Click here to read Silver Senior Alert Part 1– When Do My Loved Ones Need Senior Care?
Once again one may blend the adult day care program with personal in-home care to achieve the required level of care. Adult day care centers exist that specialize in care for those suffering from dementia issues. Many people ultimately chose full-time, out-of-home care. It may be an evolutionary process involving all of the situations cited previously. As you probably guessed by now there are even more options to explore. The two basic categories are skilled nursing and assisted living.
Residence at a skilled nursing facility is most similar to what you senior loved one may refer to as “being placed in a nursing home.” However, today’s skilled nursing facilities bear little resemblance to that description. They are designed to provide skilled clinical care on a 24-hour basis.
Likely candidates for long term care in that kind of location may have significant issues such as severe breathing difficulty requiring a ventilator or perhaps requiring a feeding tube for nourishment. Other medical factors may be involved. Skilled nursing facilities often provide short-term rehabilitation following an acute care hospital stay for such things as surgery or stroke recovery.
Hospitals provide a form of out-of-home care. Generally the stay in the hospital is rather finite, depending of course on the reason for hospitalization. The purpose for mentioning hospitals in a long-term care article is that there are several such facilities offering special consideration for seniors. They may have a senior-specific care division within the building itself with specially trained staff and providers. They may even have a Senior Care Program designed to assist patients experiencing mental, emotional or behavioral needs.
Many of the residents that would have formerly been described as living in an “old folks’ home” now live in assisted living communities. Assisted living communities provide care for seniors with needs for activities of daily living. Those activities include such things as grooming, dressing, bathing, meal preparation, cleaning, among others. The residents generally live in a smaller apartment or bedroom that may be a companion arrangement similar to a dorm room.
Within the larger community one finds common areas for dining, activities, and general socialization. These communities vary in the levels of care that they provide. Some communities provide specialized memory care for those with dementia. There are a few that are dedicated specifically to memory care residents, such as the Barton House in Sugar Land, Texas. It is incumbent on you to visit the communities that you are evaluating to see if their care provisions meet you loved one’s needs.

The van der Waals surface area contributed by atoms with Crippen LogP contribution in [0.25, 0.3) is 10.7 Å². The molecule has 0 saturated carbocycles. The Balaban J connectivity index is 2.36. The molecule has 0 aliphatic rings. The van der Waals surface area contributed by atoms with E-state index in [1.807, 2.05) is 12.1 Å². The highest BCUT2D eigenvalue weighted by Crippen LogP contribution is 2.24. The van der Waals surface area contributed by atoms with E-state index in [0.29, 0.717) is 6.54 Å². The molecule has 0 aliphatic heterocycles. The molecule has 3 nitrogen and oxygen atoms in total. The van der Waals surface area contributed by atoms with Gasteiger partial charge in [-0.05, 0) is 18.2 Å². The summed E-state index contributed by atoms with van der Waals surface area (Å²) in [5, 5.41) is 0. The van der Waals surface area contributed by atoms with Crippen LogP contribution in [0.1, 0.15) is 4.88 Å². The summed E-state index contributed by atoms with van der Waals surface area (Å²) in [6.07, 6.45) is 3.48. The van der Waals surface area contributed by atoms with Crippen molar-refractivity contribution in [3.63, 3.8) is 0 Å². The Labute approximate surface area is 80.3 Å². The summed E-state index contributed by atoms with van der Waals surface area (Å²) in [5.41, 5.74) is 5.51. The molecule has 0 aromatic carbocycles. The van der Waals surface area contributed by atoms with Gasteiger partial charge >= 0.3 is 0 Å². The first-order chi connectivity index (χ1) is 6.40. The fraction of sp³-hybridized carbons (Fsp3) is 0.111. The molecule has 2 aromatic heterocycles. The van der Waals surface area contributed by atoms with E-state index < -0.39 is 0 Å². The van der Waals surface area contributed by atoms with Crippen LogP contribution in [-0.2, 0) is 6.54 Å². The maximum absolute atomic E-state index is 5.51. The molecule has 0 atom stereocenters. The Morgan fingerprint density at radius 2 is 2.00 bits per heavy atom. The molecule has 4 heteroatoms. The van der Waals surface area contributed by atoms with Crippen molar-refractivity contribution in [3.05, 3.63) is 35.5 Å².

Many families suspect that this type of long-term care will ultimately be necessary but do not actually visit communities until a physical or emotional trauma forces action. Keep in mind that the best time to evaluate communities is when you do not yet need them, so that you can remove emotional stress from the criteria. Trust your instinct when evaluating communities. Ask such questions as, “Would I want to live here?” You will generally find a place that just feels right.
The final piece of the long term care puzzle involves end-of-life care. Professional assistance is available for families dealing with this issue. It is called Hospice Care. Hospice organizations also subscribe to the process of employing specifically vetted and highly trained individuals experienced in handling the unique factors encountered in this most difficult of times.
Hospice Care is however somewhat different because the care can be delivered in a variety of settings. One may move their loved one to a special in-patient Hospice facility. Additionally, care can be provided right in the home or even at a long-term care community such as skilled nursing or assisted living. Once again your geriatrician is a great resource in finding this type of care.
The task of evaluating professional options for care may seem quite daunting. It is, but you can find help. Revisiting the discussion of the experience the geriatrician that you selected offers you one avenue for help. Also Geriatric Care Managers are professionals skilled in exactly this sort of evaluation process. You can search for one near you at Care Manager. As well there are organizations for on-line matchmaking for you and a community such as A Place For Mom .